If you’re like most people, you probably support the concept of disclosure, wherein professionals, such as physicians, lawyers, financial advisers, accountants, and many others are required to disclose their conflicts of interest to consumers. After all, knowing about conflicts of interest will help consumers steer clear of advice that benefits the adviser more than the consumer, right?
Not necessarily, says Sunita Sah, Johnson Graduate School of Management. Sah has spent much of the last eight years studying conflicts of interest and the effects of disclosure on both advisers and advisees, and she’s found many unintended consequences. “An underappreciated problem with disclosure is that it can make matters worse,” she says.
One of Sah’s earliest studies examined what happens during face-to-face disclosure of conflicts of interest. “The adviser tells the consumer, ‘You can choose option A or option B, but I should let you know that I will receive a bonus if you choose option B,’” Sah says. “How does the recipient of this information react to the disclosure? Consumers not only hear that the adviser has a conflict of interest, they also hear that if they don’t choose option B, they will deprive the adviser of a bonus. Instead of being a warning, disclosure has become an implicit favor request. The advisee now feels pressure to help satisfy the adviser’s self-interest.”
To further understand the psychological processes of consumers, Sah ran a series of studies and found that when advisers disclosed their conflict of interest, advisees reported feeling less trust in the adviser but at the same time great pressure to comply with the request. The pressure to comply was often so great, it increased compliance with the advice. “Advisees feel pressure to help satisfy their adviser’s self-interest but would prefer not to have that pressure,” Sah says. “We call this the panhandler effect.”
The panhandler effect is most common in situations where advisers are commonly known to have conflicts of interest, such as when salespeople work on commission. Sah identified another effect, called insinuation anxiety, which is more likely to be present in situations in which the adviser holds more power in the relationship, such as when a patient consults with a doctor about treatment. Imagine a doctor presenting a patient with two treatment options—the standard drug or a clinical trial—then disclosing that she will get a referral fee if the patient chooses the clinical trial.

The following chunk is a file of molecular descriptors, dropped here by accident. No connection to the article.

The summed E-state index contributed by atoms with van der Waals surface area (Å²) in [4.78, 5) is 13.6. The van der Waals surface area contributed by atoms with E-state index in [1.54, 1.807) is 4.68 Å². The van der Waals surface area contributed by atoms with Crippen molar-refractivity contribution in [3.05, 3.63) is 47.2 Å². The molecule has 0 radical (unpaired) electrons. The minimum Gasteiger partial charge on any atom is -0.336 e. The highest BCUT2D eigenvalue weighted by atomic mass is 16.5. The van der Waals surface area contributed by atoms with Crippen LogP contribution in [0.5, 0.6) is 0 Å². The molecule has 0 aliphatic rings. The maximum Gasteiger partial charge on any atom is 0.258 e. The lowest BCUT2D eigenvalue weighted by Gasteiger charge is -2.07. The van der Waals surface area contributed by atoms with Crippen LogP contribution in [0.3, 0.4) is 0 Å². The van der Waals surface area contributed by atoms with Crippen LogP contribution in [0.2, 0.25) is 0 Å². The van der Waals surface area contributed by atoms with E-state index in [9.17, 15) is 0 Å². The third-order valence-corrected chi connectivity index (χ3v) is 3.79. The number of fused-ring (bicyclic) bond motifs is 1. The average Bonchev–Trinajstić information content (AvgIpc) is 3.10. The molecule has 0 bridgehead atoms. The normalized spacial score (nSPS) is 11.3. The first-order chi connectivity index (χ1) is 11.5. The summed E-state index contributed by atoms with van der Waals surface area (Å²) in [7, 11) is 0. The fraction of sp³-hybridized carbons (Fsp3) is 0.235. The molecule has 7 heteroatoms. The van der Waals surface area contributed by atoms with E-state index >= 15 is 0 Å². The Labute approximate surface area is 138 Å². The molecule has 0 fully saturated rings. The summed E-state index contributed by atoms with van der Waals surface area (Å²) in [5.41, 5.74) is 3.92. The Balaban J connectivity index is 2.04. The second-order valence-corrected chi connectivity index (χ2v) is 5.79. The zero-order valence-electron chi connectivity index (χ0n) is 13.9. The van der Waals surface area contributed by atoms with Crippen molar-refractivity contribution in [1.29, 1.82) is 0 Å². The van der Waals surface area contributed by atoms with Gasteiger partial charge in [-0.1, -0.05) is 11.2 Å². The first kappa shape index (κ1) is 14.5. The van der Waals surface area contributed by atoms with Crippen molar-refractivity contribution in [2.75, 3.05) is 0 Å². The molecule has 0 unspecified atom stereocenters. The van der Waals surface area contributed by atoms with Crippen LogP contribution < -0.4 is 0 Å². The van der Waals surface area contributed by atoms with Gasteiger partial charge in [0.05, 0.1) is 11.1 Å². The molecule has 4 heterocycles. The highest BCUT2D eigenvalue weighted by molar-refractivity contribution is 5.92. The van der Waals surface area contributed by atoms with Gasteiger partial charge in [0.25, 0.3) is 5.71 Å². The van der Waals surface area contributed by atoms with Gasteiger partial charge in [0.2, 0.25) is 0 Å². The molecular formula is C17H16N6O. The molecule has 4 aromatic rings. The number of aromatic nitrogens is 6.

“If the doctor had not disclosed this, the patient may have rejected the clinical trial for any number of reasons,” Sah says. “But now that the doctor has disclosed the conflict of interest, the disclosure is salient. If the patient declines the clinical trial, it could insinuate that they don’t trust the doctor and that the conflict of interest has corrupted her good advice. The patient now feels pressure to comply with the doctor’s advice to avoid signaling distrust to her.”
“Advisees feel pressure to help satisfy their adviser’s self-interest but would prefer not to have that pressure. We call this the panhandler effect.”
An Unintended Consequence of Disclosure—An Expertise Cue
Sah recently documented another unintended consequence of disclosure that occurs when doctors admit their specialty bias. She asked male subjects to imagine they had prostate cancer. They then viewed a video where a surgeon explained the two possible treatments—surgery or radiation oncology. Sah discovered that the men were more likely to choose surgery when the surgeon added a disclaimer in the form of a statement acknowledging that, as a surgeon, he was biased toward recommending surgery. “Disclosures of specialty bias increased trust in the doctor and the likelihood the men would choose a treatment in accordance with the doctor’s specialty,” Sah says, “This occurred even though the men acknowledged that the surgeon was biased toward surgery.”